Why Denny Hamlin’s Richmond race win sparked so much debate

Denny Hamlin won for a second time in the 2024 NASCAR season but his victory in Richmond wasn't without controversy


Overtime in NASCAR can be a tense moment for drivers as they have just two laps (or more if a caution occurs before the white flag) to make a final charge for the win, and one has to be almost perfect to have a shot. On the other hand, Denny Hamlin may, or may not, have been too eager to win last Sunday’s Toyota Owners 400 at Richmond Raceway.

As he led the field to the green flag to begin overtime, Hamlin noticeably restarted just a moment quicker than his Joe Gibbs Racing team-mate Martin Truex Jr., who restarted next to him on the front row, before both cars entered the marked restart zone. Introduced in 2013 and stretching a few meters before the start/finish line, cars must be within the restart zone before they can fully accelerate. If a car went too soon before that, they would receive a penalty.

While Hamlin certainly earned his spot in first place for overtime as he was leading when Kyle Larson was spun by Bubba Wallace with two laps remaining to set up overtime, those like Truex felt he moved far too soon and should have been penalised. Video replay also validated their suspicions as did telemetry data on Hamlin’s car.

However, NASCAR ultimately decided against investigating the restart, which the sanctioning body justified as simply not having enough time to launch a proper review at that moment; Richmond is a short track at just .750 miles in length, with average lap times ranging between 20 and 22 seconds.

Since overtime is only two laps long, NASCAR would have had less than a minute to make a final judgment. While they could have still waited to declare a race winner official, as they did following the three-wide finish at Atlanta in March, there were too many circumstances going on that the thought may have not crossed their mind.

With officials not looking into the restart, Hamlin simply beat Truex in Turn 1 to score his second win of the 2024 Cup Series season, second in a row (incidentally also at a short track), and fifth at his home circuit.

“I went right at it, for sure,” said Hamlin in his post-race press conference. “I did that because I saw those guys rolling to me. The #22 (Joey Logano) was laying back. The #19 (Truex) was rolling a couple miles an hour quicker than I was. I wasn’t going to let them have an advantage that my team earned on pit road. Certainly made sure I went to my nose, got there, but I took off right away. Still, we were side by side down the water into Turn 1.”

The controversy continued for days

Hamlin, ever the outspoken figure, further fanned the flames on social media as fans and industry continued to debate the restart.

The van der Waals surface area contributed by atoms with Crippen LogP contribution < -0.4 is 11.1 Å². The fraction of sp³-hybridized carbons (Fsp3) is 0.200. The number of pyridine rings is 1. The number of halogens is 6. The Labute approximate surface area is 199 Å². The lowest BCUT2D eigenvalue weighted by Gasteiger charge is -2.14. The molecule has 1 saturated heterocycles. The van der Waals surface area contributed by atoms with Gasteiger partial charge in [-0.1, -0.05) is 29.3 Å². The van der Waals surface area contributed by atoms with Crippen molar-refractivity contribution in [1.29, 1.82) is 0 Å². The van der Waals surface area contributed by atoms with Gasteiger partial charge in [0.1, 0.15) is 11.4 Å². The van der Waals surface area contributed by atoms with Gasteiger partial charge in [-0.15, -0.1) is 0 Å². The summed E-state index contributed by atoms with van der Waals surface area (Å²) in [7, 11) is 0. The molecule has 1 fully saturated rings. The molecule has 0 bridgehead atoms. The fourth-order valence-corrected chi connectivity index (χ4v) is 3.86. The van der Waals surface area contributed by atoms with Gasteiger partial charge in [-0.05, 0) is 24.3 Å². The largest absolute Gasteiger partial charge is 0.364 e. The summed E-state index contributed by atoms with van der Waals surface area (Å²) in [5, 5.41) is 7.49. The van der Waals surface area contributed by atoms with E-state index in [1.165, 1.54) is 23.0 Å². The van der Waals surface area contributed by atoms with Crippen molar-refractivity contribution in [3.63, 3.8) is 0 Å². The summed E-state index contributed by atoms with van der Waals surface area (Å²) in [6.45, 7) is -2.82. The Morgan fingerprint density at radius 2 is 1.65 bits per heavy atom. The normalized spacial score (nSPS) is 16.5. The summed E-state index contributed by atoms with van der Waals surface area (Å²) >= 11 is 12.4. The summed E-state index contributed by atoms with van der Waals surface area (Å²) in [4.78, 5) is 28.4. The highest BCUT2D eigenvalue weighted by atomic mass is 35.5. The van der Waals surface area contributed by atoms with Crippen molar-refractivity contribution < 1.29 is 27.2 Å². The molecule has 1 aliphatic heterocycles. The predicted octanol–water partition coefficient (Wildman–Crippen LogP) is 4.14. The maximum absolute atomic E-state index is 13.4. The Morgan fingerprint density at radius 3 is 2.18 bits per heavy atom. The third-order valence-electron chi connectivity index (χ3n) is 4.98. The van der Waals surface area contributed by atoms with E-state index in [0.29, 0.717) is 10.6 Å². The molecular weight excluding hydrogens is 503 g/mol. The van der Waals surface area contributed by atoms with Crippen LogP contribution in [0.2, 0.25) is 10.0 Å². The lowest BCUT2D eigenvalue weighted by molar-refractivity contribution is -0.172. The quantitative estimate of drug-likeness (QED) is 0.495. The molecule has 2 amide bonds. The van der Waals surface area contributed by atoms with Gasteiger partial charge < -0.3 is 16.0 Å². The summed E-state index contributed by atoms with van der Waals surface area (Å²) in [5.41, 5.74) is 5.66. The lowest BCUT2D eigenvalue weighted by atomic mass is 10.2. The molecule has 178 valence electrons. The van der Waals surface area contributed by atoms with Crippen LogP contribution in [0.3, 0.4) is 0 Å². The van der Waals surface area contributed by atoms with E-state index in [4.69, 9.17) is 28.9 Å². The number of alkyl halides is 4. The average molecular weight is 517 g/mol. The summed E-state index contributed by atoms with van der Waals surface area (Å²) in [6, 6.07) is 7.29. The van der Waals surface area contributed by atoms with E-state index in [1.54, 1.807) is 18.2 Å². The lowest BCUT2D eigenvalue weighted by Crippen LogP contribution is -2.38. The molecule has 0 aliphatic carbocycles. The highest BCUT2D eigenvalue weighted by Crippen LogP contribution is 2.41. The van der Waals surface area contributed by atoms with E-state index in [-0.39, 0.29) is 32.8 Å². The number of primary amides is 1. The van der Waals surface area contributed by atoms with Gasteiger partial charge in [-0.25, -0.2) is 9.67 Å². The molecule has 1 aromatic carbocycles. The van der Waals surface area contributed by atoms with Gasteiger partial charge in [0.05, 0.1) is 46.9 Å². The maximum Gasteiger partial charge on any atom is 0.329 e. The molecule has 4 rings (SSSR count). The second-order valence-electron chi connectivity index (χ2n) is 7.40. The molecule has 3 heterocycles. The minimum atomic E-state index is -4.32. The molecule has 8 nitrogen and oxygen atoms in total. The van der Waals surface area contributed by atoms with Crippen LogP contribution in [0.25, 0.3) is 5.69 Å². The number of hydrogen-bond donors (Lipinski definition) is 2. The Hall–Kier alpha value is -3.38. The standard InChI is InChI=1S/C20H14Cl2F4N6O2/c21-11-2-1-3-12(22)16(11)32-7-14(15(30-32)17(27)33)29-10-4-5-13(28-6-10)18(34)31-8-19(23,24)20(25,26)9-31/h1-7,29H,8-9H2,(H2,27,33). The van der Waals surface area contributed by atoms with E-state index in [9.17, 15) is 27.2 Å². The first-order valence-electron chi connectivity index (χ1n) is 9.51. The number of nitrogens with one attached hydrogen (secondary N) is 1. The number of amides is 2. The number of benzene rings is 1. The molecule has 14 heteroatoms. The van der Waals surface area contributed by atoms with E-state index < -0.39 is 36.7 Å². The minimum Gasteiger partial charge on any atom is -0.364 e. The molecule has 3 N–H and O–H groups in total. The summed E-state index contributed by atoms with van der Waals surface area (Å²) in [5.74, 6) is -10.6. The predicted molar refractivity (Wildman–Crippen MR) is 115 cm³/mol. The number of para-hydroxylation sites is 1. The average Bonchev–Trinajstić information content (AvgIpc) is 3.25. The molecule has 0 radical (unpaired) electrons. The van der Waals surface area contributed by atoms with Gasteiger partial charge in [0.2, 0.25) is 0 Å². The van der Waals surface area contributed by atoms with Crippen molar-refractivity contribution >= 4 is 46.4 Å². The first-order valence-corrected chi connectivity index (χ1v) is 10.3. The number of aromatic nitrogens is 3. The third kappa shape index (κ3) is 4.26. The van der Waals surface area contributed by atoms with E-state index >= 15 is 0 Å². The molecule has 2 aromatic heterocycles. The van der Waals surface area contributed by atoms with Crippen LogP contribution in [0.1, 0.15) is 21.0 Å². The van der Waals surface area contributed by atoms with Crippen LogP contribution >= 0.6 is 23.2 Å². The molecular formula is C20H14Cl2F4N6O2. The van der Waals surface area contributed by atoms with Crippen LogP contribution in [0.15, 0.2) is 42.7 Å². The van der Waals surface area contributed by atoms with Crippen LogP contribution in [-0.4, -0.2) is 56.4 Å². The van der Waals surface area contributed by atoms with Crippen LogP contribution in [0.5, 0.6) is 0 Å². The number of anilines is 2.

“I sure wish someone would come out with a new paint scheme or something,” he wrote on X (formerly Twitter) two days after the race. “Ain’t y’all tired of talking about the same thing for 48 hours now? Our team won the race because of the pit crew. Not the restart. Y’all just sour.”

A postmortem review of the race by NASCAR subsequently confirmed everyone’s suspicions that Hamlin restarted too soon. Senior Vice President of Competition Elton Sawyer said on Tuesday on SiriusXM NASCAR Radio that there was “no doubt he rolled early.” Still, he defended not making a decision due to the timing as a “bang-bang call.”

“We’re a live sporting event,” Sawyer stated. “We don’t have the luxury of a timeout, and go to the sidelines, and review it, and make that call. If this happens at Lap 10 or 50 or 300, the call could have been different. If I’m a competitor, I wouldn’t be playing that game every week.”

Even Hamlin admitted to it on his Actions Detrimental podcast, saying he went “pretty early in the zone,” but stressed that what was visible to the naked eye from the outside did not reflect his actual behaviour inside the car.

“If they know you’re going to fire in a spot, they can actually fire before you,” Hamlin explained. “I concede that on TV, it looks worse than what it felt like in the car. A lot of the reason of that is that when I’m restarting the race, I’m not looking at the flagman, I’m not looking at my dash, I’m not looking at anything. All I’m looking at is my mirror and my side peripheral.”

Justin Nguyen
Justin Nguyen is Total-Motorsport.com's resident NASCAR aficionado and is also the off-road reporter for The Checkered Flag.
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